An unusually rainy September – and given what a typical September is like in Costa Rica, the phrase “unusually rainy” denotes some serious downpours – continues to pummel communities around the country, causing flooding, landslides, damage to bridges and other problems.
President Luis Guillermo Solís met on Monday with the emergency officials and the mayors of San José, Cartago, La Unión, Oreamuno, Santa Ana, Poás, Aserrí, Acosta and Grecia to coordinate the response to the ongoing rains, which have left many Costa Ricans in shelters.
National Meteorological Institute (IMN) Director Juan Carlos Fallas said at a press conference at Casa Presidencial following this meeting that rains this month have surpassed already September averages by as much as 50 percent – and the month’s not over yet. In Cartago, for example, the city has received its entire September average rainfall in the past five days alone, he added.
Continued intense rain is continued for the coming days, Fallas said, and another tropical wave may begin to affect the country on Thursday evening. Next week, rainfall is expected to reduce somewhat. However, October is the rainiest month of the year in many parts of the country, so dry skies are not in the future anytime soon.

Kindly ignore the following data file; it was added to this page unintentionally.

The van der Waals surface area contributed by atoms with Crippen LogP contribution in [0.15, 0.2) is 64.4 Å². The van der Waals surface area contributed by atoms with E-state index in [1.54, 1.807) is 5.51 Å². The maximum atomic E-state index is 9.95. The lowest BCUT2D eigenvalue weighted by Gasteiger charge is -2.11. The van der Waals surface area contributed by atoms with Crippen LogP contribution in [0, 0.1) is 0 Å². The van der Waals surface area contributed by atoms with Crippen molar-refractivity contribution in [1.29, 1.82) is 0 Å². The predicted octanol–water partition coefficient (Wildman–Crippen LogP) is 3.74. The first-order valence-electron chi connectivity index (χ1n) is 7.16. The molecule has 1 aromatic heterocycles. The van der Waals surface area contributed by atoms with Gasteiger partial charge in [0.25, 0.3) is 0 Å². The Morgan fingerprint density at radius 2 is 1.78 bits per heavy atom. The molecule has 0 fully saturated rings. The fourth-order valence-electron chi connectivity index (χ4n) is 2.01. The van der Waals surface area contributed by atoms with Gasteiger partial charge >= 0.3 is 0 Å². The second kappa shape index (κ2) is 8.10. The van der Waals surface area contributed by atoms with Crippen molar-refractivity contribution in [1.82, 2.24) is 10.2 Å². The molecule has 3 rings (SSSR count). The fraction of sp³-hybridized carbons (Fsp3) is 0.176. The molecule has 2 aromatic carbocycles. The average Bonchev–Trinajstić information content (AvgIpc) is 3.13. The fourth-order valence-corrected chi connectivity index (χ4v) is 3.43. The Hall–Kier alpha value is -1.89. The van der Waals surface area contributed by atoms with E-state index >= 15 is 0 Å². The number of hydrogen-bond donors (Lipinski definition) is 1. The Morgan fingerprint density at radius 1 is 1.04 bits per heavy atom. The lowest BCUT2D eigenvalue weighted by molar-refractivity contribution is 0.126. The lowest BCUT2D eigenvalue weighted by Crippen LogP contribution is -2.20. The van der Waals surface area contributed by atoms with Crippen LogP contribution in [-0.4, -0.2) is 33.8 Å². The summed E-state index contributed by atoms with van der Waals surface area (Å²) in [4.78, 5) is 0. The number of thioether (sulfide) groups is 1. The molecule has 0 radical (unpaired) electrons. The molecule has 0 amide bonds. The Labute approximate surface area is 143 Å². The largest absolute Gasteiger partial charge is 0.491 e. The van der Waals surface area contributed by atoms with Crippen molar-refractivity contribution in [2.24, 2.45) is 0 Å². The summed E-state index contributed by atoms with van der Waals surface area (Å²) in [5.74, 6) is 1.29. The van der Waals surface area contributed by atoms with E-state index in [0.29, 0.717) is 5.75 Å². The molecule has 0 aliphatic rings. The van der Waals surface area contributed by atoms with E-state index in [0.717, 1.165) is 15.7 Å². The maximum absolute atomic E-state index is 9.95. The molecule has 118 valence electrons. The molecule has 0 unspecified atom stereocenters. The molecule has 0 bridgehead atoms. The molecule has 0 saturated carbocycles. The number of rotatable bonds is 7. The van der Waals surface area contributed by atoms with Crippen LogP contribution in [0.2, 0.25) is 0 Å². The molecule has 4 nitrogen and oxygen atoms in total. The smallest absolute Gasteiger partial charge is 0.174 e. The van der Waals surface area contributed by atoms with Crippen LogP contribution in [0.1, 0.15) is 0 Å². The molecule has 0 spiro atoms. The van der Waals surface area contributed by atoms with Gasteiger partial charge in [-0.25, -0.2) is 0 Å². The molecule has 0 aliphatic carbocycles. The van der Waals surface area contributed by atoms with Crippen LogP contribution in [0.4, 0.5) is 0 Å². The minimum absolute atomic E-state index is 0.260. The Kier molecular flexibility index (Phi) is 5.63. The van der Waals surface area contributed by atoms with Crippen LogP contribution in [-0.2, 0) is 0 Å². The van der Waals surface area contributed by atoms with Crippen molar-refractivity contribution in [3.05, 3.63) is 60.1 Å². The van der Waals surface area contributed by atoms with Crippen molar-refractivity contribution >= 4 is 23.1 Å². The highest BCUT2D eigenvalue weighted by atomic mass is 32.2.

A Yellow (Preventive) Alert is in place for the entire Pacific region, the Northern Zone and the Central Valley. Such an alert indicates that local emergency committees need to prepare to respond to incidents, and residents should be alert to announcements and risks.
Iván Brenes, director of the National Emergency Commission (CNE), said at the Casa Presidencial conference that that the Commission has responded to 546 rain-related incidents around the country since the heaviest rains began on Thursday; 46 cantons have been affected, most in greater San José, and 10 shelters are currently housing nearly 200 people.
Twelve landslides have occurred, Brenes said, and the surrounding areas are being monitored to evaluate additional risks to residents and structures. More than 130 people were evacuated in the face of landslide risks in La Picadera in Santa Ana on Friday, he said.
A landslide in El Poró de Grecia, in Alajuela, moved nearly 60,000 cubic meters of soil and other materials down a hillside on Sunday night, according to a CNE Facebook post. The daily La Nación reported that four horses were killed in the landslide, but no humans were injured, although the avalanche buried a home, warehouse, steel factory and stables.